poverty

Let Black Kids Just Be Kids

Robin Bernstein
New York Times
As long as white children are constructed as innocent, we must continue to demand that children of color are as well. The idea of childhood innocence carries so much political force, we can’t allow it to be a whites-only club. We argue that black and brown children are as innocent as white children, we assume that childhood innocence is purely positive. The idea of childhood innocence itself is not innocent: It’s part of a 200-year-old history of white supremacy.

The Rebellion in Newark

Junius Williams
New Jersey Monthly
In the summer of 1967, the streets of Newark exploded in violence. Here is a first-hand account of the tragic events that changed the city, and the country forever. Newark’s population is still exceedingly low income. Crime, gang warfare, drugs, joblessness and failing schools are still facts of life in some Newark neighborhoods. But the cultures of many ethnic groups continue to lift the spirit of its many peoples. Increasingly, Newark is a good place to call home.

Continuity or Change? Lenín Moreno Takes Power in Ecuador

Erika Astudillo
Equal Times
Correísmo marked a turning point in Ecuador's history. Correa launched his administration with measures such as buying back the country’s debt, renegotiating oil contracts and better tax collection. As Lenin Moreno takes office he will seek to find ways to continue the progress made in reducing poverty while overcoming divisions in society. Moreno was Correa’s vice president between 2007 and 2013 where he was a strng advocate for people with disabilities.

Tidbits - May 11, 2017 - Reader Comments: GOP Health Plan = Death Squads; Trump Tax Plan; Locked Up for Being Poor; Politics of Questioning Civil War and Slavery; Time to Save Net Neutrality; Building Bridges Across the Generation Gap: more...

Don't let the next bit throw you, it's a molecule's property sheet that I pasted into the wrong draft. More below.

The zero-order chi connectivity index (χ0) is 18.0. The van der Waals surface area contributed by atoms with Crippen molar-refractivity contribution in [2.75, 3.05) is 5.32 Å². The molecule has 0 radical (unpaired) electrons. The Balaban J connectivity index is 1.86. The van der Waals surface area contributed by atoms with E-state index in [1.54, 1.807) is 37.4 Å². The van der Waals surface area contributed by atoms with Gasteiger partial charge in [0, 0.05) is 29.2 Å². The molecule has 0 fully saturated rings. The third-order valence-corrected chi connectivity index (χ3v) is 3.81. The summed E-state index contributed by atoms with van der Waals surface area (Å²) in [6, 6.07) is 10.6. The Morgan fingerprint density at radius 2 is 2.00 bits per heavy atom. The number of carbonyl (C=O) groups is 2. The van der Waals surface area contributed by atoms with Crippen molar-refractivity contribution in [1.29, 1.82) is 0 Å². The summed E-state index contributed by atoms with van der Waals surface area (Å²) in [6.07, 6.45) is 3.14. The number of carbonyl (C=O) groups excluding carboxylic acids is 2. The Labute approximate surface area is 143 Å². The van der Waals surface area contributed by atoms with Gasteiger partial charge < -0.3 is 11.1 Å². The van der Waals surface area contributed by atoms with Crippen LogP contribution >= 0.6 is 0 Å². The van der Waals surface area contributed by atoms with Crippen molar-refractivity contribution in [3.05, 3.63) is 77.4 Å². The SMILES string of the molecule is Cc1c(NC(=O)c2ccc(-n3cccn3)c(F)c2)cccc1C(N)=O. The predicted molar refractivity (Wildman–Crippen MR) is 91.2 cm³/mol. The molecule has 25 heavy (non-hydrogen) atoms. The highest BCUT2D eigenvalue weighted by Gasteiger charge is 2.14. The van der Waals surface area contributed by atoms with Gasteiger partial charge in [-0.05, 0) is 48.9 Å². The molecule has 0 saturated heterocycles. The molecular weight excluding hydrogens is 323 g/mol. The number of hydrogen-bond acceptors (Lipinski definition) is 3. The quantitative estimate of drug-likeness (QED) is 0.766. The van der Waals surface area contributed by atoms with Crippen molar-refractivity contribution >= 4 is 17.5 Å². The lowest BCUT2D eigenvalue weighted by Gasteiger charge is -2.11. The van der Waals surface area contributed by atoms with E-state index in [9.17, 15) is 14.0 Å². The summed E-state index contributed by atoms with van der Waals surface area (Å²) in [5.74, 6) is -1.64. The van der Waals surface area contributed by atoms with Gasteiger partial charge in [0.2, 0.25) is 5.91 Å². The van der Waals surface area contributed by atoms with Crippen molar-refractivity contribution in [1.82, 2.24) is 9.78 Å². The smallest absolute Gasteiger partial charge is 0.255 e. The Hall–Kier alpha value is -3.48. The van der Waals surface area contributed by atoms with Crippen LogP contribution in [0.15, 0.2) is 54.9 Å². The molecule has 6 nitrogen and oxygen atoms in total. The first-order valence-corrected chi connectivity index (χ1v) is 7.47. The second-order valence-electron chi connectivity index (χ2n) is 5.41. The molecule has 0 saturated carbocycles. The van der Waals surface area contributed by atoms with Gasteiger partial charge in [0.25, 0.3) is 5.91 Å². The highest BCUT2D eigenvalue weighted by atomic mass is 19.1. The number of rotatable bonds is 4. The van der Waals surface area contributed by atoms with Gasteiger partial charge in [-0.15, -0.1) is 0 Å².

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Reader Comments: GOP Health Plan = Death Squads; Trump Tax Plan - More for the Rich; It Could Have Been Me (protests then and now); Locked Up for Being Poor; Politics of Questioning the Civil War (and the end of Slavery); Time to Save Net Neutrality; Announcements: Building Bridges Across the Generation Gap: Shared Struggles; Michelle Alexander and Susan Burton; Posters - Reclaim! Remain! Rebuild: Affordable Housing, Gentrification & Resistance; and more...

Out of Sight, Out of Mind: On Locking up Our Own

Adam Shatz
London Review of Books
If anyone doubted Black Americans still today suffer unfairly from incarceration rates and other horrific inequities out of all proportion to their numbers in the population, the case was closed by Michelle Alexander in her masterly The New Jim Crow (2010). Comes now James Forman Jr., to argue convincingly that key sections of the black community themselves abetted the criminalizing of black youths in a misguided effort to make so-called law and order work for them.

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